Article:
Child care is my private responsibility as a parent. Why did the union get involved? 

  • The union believes we have a collective responsibility to take care of our children.
  • Child care is part of good working conditions. Parents can work with peace of mind if they have good child care.
  • Postal workers have a hard time finding good care that meets their job schedules. This puts an extra stress on them and their families. It's the union's responsibility to look after the members' social and economic well being.
  • Child care is a family support. Without it, parents can't go to work.
  • Child care is part of the bigger package of negotiated family supports that help working parents. This package includes child care, paid maternity and parental leave, special leave, and provisions regarding elder care.
  • High quality child care for all children is part of building a better society. The CUPW and the rest of the labour movement have consistently fought for social programs and public services like medicare and public education that benefit all members of society.

 

 

Why not just give me money directly from the fund?

  • There isn't enough money in the fund to support members' child care needs. For example, a flat rate entitlement would only come out to about $10 per month for one year for all the children under 12.
  • It doesn't help create and sustain high quality child-care services for postal workers in the long run. That's because the money goes to individuals rather than to programs specifically designed to meet our members' families' needs.
  • There's no way to evaluate whether members' families have been helped substantially or to ensure the money was spent on child care expenses.
  • It weakens our ability to move forward collectively on child care and the union's role in negotiating and providing education on child care issues.
  • It promotes child care as a consumer item instead of a valuable public service.
  • Child care subsidies are taxable so parents get even less value for the money.

 

Is the union telling me what child-care services I can and can't use? 

No. Members are always free to make their own child care arrangements to meet their child care needs. But there simply aren't enough quality child care services to go around. The union is trying to increase parental choice through the Child Care Fund.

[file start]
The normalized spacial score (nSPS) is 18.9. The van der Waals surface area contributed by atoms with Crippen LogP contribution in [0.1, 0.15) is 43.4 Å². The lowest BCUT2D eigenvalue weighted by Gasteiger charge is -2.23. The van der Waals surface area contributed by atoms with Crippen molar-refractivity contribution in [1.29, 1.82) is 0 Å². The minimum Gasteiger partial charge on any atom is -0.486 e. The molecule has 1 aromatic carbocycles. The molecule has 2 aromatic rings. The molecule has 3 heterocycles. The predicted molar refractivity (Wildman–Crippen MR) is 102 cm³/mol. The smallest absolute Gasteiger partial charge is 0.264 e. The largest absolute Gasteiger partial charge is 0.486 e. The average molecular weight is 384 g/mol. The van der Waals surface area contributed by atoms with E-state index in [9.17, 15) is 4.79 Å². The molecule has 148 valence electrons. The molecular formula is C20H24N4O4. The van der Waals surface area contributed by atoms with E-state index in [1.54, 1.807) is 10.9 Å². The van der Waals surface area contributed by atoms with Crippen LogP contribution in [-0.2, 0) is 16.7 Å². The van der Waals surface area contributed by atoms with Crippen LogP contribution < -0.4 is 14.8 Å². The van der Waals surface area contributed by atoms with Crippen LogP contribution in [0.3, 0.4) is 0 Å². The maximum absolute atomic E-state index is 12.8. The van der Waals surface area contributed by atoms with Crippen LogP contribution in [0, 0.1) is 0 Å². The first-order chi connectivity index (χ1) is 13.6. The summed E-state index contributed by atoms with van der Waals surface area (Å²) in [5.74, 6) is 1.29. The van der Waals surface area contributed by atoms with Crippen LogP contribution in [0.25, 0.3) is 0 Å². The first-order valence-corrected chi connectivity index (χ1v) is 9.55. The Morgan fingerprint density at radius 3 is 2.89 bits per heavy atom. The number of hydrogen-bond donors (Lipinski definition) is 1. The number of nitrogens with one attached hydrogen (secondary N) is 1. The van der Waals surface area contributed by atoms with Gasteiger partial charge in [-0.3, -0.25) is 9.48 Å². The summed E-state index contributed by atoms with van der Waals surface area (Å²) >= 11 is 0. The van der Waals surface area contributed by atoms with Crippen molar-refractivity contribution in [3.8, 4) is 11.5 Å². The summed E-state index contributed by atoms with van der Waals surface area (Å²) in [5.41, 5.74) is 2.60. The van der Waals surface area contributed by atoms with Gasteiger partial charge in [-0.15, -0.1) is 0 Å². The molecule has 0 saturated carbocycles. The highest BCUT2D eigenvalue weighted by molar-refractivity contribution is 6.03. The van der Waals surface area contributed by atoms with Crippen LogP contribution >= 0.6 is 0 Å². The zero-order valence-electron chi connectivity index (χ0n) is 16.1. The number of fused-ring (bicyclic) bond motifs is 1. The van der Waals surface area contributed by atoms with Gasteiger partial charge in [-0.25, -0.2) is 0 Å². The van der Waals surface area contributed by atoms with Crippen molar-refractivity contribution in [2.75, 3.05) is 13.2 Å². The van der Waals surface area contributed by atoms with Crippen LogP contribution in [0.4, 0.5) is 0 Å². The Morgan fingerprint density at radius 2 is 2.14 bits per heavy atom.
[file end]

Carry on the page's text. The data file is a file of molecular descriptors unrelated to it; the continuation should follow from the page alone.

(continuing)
The union feels it has a responsibility to (i) support high quality child care services and (ii) help members gain access to and afford these services. The fund ties these two obligations together. It supports the expansion and/or creation of high quality services in the community through Child Care Fund projects and provides subsidies for project services.

Is the union saying the child care services I use now aren't good for my kids because they're not regulated by government and non-profit? 

No. The union is not making judgments about individuals' child care arrangements. Research on child development has found that regulated, non-profit services tend toward high quality. This is because: 

  • They must conform to basic minimum standards of quality set by each province.
  • All the money these programs receive gets used to improve quality, and wages and working conditions of caregivers instead of profit-making for operators.

 

I don't have any children (or, my children are grown up) so why should I support the fund? 

  • Supporting quality child care benefits all of us because the long-term impact of good child care on children is enormous. They stand a much better chance of growing up to be adults who make a positive contribution to society instead of adults who need social and economic supports such as welfare, policing, social services and prisons.
  • As workers, we know that every bargaining inroad we make benefits us collectively in the long run because it increases our solidarity to take on other issues in negotiations.
  • Most of us will become parents or grandparents at some point and be directly affected by child care issues. Those of us whose children are grown can probably remember the child care problems we faced and how our families could have benefited from a provision like the Child Care Fund.

We often support issues that might not directly affect us, or might only affect us occasionally or during a specific period in our lives, because they have a broader positive social impact (for example, publicly funded education, Medicare, and pensions).